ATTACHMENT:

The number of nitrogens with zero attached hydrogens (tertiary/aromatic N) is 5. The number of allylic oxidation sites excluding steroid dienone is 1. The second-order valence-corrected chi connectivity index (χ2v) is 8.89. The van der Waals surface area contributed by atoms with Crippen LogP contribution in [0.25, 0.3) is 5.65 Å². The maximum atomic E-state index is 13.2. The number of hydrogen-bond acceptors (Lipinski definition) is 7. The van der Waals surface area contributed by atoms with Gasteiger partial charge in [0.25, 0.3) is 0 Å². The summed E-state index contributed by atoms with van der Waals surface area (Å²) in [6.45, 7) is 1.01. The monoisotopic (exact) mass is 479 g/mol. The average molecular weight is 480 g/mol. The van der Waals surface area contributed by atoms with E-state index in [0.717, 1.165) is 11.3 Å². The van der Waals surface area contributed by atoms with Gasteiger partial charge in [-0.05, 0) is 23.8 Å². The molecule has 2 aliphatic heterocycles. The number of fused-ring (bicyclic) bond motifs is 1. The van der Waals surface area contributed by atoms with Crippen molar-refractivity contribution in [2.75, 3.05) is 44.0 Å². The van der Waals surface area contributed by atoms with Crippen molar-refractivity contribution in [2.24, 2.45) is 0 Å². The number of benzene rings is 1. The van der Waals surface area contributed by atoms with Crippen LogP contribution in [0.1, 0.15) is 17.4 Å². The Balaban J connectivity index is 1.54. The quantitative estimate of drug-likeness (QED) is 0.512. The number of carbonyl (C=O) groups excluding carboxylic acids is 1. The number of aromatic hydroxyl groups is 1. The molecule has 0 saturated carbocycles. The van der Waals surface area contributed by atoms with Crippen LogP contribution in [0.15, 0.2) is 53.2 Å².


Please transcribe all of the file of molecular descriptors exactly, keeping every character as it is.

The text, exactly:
The number of nitrogens with zero attached hydrogens (tertiary/aromatic N) is 5. The number of allylic oxidation sites excluding steroid dienone is 1. The second-order valence-corrected chi connectivity index (χ2v) is 8.89. The van der Waals surface area contributed by atoms with Crippen LogP contribution in [0.25, 0.3) is 5.65 Å². The maximum atomic E-state index is 13.2. The number of hydrogen-bond acceptors (Lipinski definition) is 7. The van der Waals surface area contributed by atoms with Gasteiger partial charge in [0.25, 0.3) is 0 Å². The summed E-state index contributed by atoms with van der Waals surface area (Å²) in [6.45, 7) is 1.01. The monoisotopic (exact) mass is 479 g/mol. The average molecular weight is 480 g/mol. The van der Waals surface area contributed by atoms with E-state index in [0.717, 1.165) is 11.3 Å². The van der Waals surface area contributed by atoms with Gasteiger partial charge in [-0.05, 0) is 23.8 Å². The molecule has 2 aliphatic heterocycles. The number of fused-ring (bicyclic) bond motifs is 1. The van der Waals surface area contributed by atoms with Crippen molar-refractivity contribution in [2.75, 3.05) is 44.0 Å². The van der Waals surface area contributed by atoms with Crippen molar-refractivity contribution in [2.24, 2.45) is 0 Å². The number of benzene rings is 1. The van der Waals surface area contributed by atoms with Crippen LogP contribution in [0.1, 0.15) is 17.4 Å². The Balaban J connectivity index is 1.54. The quantitative estimate of drug-likeness (QED) is 0.512. The number of carbonyl (C=O) groups excluding carboxylic acids is 1. The number of aromatic hydroxyl groups is 1. The molecule has 0 saturated carbocycles. The van der Waals surface area contributed by atoms with Crippen LogP contribution in [0.15, 0.2) is 53.2 Å².